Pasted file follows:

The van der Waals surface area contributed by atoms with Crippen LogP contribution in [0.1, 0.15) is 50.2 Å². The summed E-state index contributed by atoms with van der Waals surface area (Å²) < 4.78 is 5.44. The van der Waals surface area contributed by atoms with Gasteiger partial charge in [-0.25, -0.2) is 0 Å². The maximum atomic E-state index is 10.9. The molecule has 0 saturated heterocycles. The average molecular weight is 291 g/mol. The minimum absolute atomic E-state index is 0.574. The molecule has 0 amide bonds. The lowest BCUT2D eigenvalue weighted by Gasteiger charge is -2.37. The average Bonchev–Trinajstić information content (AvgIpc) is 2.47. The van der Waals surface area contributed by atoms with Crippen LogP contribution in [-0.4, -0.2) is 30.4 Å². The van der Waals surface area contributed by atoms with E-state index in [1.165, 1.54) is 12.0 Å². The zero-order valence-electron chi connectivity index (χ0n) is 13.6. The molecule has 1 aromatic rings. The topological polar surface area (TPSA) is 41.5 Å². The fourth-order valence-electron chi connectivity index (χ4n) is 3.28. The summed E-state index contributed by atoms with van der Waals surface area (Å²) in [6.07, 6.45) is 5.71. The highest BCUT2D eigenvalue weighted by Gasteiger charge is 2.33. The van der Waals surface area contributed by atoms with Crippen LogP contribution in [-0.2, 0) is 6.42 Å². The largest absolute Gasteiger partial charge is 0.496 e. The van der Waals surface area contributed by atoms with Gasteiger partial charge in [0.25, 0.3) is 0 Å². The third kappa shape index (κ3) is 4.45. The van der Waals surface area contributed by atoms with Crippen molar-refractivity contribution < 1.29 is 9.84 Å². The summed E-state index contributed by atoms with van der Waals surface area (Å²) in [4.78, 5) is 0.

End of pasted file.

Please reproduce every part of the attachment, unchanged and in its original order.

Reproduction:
The van der Waals surface area contributed by atoms with Crippen LogP contribution in [0.1, 0.15) is 50.2 Å². The summed E-state index contributed by atoms with van der Waals surface area (Å²) < 4.78 is 5.44. The van der Waals surface area contributed by atoms with Gasteiger partial charge in [-0.25, -0.2) is 0 Å². The maximum atomic E-state index is 10.9. The molecule has 0 saturated heterocycles. The average molecular weight is 291 g/mol. The minimum absolute atomic E-state index is 0.574. The molecule has 0 amide bonds. The lowest BCUT2D eigenvalue weighted by Gasteiger charge is -2.37. The average Bonchev–Trinajstić information content (AvgIpc) is 2.47. The van der Waals surface area contributed by atoms with Crippen LogP contribution in [-0.4, -0.2) is 30.4 Å². The van der Waals surface area contributed by atoms with E-state index in [1.165, 1.54) is 12.0 Å². The zero-order valence-electron chi connectivity index (χ0n) is 13.6. The molecule has 1 aromatic rings. The topological polar surface area (TPSA) is 41.5 Å². The fourth-order valence-electron chi connectivity index (χ4n) is 3.28. The summed E-state index contributed by atoms with van der Waals surface area (Å²) in [6.07, 6.45) is 5.71. The highest BCUT2D eigenvalue weighted by Gasteiger charge is 2.33. The van der Waals surface area contributed by atoms with Crippen LogP contribution in [-0.2, 0) is 6.42 Å². The largest absolute Gasteiger partial charge is 0.496 e. The van der Waals surface area contributed by atoms with Gasteiger partial charge in [0.25, 0.3) is 0 Å². The third kappa shape index (κ3) is 4.45. The van der Waals surface area contributed by atoms with Crippen molar-refractivity contribution < 1.29 is 9.84 Å². The summed E-state index contributed by atoms with van der Waals surface area (Å²) in [4.78, 5) is 0.